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Short-chain acyl-CoA dehydrogenase deficiency

(Short • chain • ace-uhl • koh-AY • dee-hie-DRAH-juh-nace • di-FISH-uhn-see)

General Condition Information

Other Names

  • SCAD deficiency
  • Short chain acyl-CoA dehydrogenase deficiency
  • Short chain acylCoA dehydrogenase deficiency
  • Short-chain acyl CoA dehydrogenase deficiency
  • Short-chain ACYL-COA dehydrogenase deficiency

Condition Type

Birth Prevalence

  • Each year, over 100 babies in the United States are born with short-chain acyl-CoA dehydrogenase deficiency.
  • Visit GeneReviews to learn more about how often this condition occurs.

Screening Finding

High C4 acylcarnitine levels

What is Short-chain acyl-CoA dehydrogenase deficiency

Short-chain acyl-CoA dehydrogenase (SCAD) deficiency is an inherited (genetic) condition that prevents the body from breaking down certain fats and turning them into energy.

SCAD is an enzyme that processes types of fat called short-chain fatty acids so your body can use or get rid of them.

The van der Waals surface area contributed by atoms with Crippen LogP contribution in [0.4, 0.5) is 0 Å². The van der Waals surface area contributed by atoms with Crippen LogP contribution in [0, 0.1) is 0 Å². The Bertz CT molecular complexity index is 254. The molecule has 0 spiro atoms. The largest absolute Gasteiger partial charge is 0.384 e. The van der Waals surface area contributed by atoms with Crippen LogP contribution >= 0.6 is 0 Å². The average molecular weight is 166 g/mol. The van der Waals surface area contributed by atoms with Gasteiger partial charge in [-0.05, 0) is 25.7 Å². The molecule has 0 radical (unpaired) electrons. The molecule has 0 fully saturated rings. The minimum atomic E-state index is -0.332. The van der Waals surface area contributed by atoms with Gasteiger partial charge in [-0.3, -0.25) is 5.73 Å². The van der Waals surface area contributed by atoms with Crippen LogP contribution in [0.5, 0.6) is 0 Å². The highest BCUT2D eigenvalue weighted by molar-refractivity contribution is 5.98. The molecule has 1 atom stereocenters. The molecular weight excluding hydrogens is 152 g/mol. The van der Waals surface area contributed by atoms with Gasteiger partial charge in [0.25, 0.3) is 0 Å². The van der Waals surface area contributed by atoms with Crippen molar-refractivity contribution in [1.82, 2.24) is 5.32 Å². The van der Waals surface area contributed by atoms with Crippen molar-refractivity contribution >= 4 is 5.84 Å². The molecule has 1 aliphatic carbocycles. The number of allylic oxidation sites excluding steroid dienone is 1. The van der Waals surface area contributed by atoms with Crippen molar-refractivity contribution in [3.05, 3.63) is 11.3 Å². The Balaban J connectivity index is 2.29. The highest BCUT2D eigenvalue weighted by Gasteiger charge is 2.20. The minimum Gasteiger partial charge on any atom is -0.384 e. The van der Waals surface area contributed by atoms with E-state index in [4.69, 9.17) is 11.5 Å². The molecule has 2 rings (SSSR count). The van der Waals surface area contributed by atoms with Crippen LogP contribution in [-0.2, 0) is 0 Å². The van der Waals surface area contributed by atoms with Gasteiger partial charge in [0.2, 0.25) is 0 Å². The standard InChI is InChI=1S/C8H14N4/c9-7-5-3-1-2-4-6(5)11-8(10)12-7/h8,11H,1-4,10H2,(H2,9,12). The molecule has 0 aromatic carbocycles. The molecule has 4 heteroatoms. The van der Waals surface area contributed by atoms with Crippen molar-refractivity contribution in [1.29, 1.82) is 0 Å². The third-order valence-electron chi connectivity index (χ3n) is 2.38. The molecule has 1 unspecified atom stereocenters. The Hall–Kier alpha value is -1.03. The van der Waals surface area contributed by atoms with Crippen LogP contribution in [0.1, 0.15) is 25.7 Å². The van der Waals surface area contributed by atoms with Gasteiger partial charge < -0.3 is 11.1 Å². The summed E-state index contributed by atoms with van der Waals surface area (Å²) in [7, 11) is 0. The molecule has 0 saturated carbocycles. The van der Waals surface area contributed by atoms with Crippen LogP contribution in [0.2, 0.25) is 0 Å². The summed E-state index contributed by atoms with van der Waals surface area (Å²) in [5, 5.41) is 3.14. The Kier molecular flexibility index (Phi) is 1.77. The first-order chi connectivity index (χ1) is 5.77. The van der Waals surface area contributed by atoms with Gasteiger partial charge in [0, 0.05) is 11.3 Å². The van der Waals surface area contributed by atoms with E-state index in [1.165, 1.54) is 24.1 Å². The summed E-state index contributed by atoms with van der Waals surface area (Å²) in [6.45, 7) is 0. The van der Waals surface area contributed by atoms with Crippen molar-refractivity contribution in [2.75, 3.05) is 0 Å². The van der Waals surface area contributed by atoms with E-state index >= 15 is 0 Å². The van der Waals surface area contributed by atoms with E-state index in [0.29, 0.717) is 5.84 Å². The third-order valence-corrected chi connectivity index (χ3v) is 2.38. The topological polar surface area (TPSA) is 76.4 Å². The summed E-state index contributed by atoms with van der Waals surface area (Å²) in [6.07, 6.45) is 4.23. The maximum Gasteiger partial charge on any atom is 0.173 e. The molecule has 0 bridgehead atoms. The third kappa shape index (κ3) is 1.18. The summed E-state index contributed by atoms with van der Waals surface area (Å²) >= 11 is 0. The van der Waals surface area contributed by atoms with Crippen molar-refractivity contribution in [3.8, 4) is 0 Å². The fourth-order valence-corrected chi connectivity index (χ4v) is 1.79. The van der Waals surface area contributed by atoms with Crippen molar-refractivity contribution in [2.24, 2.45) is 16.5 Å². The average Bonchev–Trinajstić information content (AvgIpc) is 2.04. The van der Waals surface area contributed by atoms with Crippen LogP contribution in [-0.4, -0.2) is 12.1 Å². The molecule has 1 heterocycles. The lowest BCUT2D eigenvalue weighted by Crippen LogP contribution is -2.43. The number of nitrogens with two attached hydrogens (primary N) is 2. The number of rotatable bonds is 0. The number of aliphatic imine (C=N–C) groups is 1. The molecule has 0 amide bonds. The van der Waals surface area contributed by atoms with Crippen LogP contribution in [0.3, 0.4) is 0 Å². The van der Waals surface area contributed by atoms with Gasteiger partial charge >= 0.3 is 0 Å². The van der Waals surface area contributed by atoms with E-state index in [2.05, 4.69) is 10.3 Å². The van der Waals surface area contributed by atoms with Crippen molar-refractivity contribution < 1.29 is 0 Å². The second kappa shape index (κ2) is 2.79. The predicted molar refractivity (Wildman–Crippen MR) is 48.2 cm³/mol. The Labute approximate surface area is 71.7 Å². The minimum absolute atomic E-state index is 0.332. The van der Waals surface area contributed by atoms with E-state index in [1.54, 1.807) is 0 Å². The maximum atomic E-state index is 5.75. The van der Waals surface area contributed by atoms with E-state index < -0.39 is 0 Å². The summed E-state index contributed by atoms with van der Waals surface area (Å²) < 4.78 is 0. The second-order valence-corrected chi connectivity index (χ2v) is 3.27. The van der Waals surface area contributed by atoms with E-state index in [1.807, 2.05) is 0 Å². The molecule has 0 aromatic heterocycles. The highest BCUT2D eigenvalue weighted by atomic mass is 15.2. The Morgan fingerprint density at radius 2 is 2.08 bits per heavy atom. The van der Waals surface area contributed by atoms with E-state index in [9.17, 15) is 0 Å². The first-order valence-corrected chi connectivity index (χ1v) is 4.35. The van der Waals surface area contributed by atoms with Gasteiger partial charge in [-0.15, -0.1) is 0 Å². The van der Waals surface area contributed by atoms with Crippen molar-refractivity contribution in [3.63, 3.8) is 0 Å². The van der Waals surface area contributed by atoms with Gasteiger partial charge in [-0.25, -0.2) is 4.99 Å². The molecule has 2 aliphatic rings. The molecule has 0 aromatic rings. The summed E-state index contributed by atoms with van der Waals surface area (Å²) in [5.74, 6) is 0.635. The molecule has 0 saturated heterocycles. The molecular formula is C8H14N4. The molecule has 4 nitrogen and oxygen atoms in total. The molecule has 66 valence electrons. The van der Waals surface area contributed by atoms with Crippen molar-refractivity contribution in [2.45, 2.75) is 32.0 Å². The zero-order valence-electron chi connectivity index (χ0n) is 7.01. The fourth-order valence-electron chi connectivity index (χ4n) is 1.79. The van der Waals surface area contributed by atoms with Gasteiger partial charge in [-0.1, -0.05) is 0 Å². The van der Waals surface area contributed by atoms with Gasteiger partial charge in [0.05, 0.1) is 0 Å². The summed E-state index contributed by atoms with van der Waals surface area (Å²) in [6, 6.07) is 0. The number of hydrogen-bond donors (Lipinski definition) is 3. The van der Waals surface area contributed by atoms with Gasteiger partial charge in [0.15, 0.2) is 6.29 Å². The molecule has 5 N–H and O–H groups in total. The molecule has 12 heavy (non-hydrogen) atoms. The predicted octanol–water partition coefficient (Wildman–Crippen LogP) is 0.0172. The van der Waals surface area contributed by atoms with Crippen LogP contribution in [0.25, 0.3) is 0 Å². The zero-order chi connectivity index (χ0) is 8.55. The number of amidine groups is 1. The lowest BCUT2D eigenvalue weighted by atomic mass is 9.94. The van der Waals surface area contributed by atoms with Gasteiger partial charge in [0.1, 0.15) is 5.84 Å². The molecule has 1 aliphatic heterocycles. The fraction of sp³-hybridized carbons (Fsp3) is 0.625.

Babies who do not have enough of this enzyme may have trouble using fats for energy. Breaking down fat for energy allows your body to work properly, and it is especially important after a long time without food (fasting) and during illness.

Typically, babies with SCAD deficiency have very few signs and symptoms. In fact, most health care providers consider SCAD deficiency to be just a change in the body and not a condition.

Newborn Screening and Follow-Up

Condition Details

Treatment and Management

Babies and children with SCAD deficiency typically do not need any treatment. If your baby does have signs and symptoms of SCAD deficiency, it is important to talk to your health care provider about which treatment(s), if any, your baby needs. 

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